Testosterone is a male hormone produced in the testes, one of many glands in the endocrine system.
Because hormones can have any impact on physical but also emotional health, there is a link between low testosterone and depression in men.
Testosterone is known in medical terms as an androgen, or a male sex hormone. Hormones are glands that secrete.
They travel through the bloodstream to numerous body parts where it encourages other cells, tissues, and organs to function properly.
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Hormone production and secretions are, for the most part, controlled by the pituitary gland, otherwise known as the master gland of the body.
The pituitary gland maintains function and sends signals to glands in the hormone system to produce and release them into the body for optimal emotional, mental, and physical health and wellness.
The hormone is mainly responsible for the development of secondary sex male characteristics, and typically begins during adolescence.
Upon adulthood, unless a medical condition affects testosterone levels, most men have an average of 300 to 1000 or so nanograms per deciliter of testosterone in their blood.
It is not just a “sex hormone” responsible for initiating libido, sexual performance, and the ability to obtain and maintain an erection.
It is also responsible for muscle building, strong bone growth, height and is required to manufacture sperm.
How does low T affect emotion or attitude? A number of studies have attempted to determine just that.
An article published in the Journal of Psychiatric practice (“Testosterone and depression: systematic review and meta-analysis“) suggests that replacement therapy may improve attitude and outlook in patients diagnosed with depression.
The conclusion of the study was that therapy provided some improvements on the Hamilton Rating Scale for Depression, especially in patients who had been diagnosed with hypogonadism (low T levels), the elderly, as well as patients diagnosed with HIV or AIDS.
Why do hormones have an impact on emotions? They are important in influencing how we feel. A number of them have this power including:
Numerous glands that make up the endocrine system can have an effect on our perceptions of happiness, contentment, and positive attitudes.
Male and female sex glands (ovaries and testes) have a great influence over hormones that are circulated in the blood and regulate not only mental focus and acuity, but sex drive.
For men, the link between the male hormone and “manliness” or maleness are closely linked.
Low testosterone and depression, especially when sexual libido or capabilities are decreased, are closely linked in causing changes to men’s moods, attitudes, and outlook on general contentment with life.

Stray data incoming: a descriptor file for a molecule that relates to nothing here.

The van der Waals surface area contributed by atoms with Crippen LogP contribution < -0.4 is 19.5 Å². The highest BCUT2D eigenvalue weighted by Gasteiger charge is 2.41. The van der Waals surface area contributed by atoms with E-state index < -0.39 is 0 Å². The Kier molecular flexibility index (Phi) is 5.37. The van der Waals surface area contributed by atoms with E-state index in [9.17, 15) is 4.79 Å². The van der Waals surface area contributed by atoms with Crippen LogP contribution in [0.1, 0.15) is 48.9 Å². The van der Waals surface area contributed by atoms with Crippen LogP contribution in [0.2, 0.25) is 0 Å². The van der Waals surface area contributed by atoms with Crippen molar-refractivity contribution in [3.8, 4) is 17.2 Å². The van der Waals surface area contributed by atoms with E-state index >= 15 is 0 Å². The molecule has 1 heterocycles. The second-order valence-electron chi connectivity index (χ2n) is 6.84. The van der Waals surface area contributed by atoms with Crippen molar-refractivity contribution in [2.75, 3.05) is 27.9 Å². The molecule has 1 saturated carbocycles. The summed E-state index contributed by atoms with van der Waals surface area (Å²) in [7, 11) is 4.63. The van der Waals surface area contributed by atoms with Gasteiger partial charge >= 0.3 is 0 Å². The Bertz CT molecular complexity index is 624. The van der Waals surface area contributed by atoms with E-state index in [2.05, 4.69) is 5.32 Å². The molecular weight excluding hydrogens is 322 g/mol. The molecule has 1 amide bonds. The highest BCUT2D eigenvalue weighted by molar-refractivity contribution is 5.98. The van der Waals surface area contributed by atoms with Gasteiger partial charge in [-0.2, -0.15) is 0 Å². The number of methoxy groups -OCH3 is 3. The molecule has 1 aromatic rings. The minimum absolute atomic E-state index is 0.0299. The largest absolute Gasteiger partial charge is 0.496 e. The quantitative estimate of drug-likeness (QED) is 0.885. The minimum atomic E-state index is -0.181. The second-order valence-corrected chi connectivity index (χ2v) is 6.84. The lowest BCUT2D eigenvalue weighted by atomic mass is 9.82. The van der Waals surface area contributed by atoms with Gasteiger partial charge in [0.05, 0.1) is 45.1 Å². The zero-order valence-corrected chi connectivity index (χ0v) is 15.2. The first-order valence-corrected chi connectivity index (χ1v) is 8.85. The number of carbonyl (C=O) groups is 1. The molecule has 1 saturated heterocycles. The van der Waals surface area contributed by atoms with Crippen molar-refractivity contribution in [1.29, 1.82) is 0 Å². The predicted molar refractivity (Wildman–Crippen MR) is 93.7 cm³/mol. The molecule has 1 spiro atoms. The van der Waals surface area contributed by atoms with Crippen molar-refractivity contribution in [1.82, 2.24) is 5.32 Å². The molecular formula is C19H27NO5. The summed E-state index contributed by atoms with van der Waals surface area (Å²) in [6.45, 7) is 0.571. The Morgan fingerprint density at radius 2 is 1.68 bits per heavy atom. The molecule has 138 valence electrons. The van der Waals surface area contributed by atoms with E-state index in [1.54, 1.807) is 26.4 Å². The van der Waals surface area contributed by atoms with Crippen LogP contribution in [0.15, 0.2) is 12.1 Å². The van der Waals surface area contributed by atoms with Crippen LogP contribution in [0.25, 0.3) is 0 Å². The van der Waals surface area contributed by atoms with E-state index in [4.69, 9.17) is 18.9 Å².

Androgen levels have a huge impact on a man’s libido, and decreasing hormone levels can not only affect sex drive, but performance ability, and may even contribute to impotence.
However, this attitude may have more to do with mental attitudes and society’s perception of manliness rather than reality.
According to an article in Psychology Today, human sexual desire is more complex than one might think, involving environmental impacts such as stress, psychological makeup or dynamics, and a number of social factors.
In fact, according to one study at Boston University School of Medicine, “The effect of testosterone on mood and well-being in men with erectile dysfunction in a randomized, placebo-controlled trial“) males aged 40 to 70 who used topical hormones did not achieve higher levels of testosterone or an increased sense of well-being.
Decreased testosterone levels can affect men as strongly as low estrogen levels affect women during menopause.
In fact, decreased testosterone doubles in men in their 40s and 50s and beyond and is nicknamed “male menopause”.
The lack of the hormone can trigger many of the same symptoms in men that women feel due to decreases in estrogen hormone production.
Men who find their libido and ability to perform decreasing often struggle with feelings of inadequacy, lack of self-confidence and self-esteem.
Such emotions have a detrimental impact on mentality, and often contributes to depression.
One study noted in the Journal of the American Medical Association publication Psychiatry (“Increased incidence of diagnosed depressive illness in hypogonadism older men.“) determined that men diagnosed with hypogonadism were four times more likely to eventually be diagnosed with clinical depression.
In addition, it is believed that low T levels may have an impact on the chemistry of the brain.
The lower the serotonin levels (the happy hormone), the greater the risk of moodiness, depression, lack of motivation, and general feelings of blasé.
If you believe you are experiencing signs or symptoms of low testosterone and depression, anxiety or bipolar; schedule a visit with your doctor.
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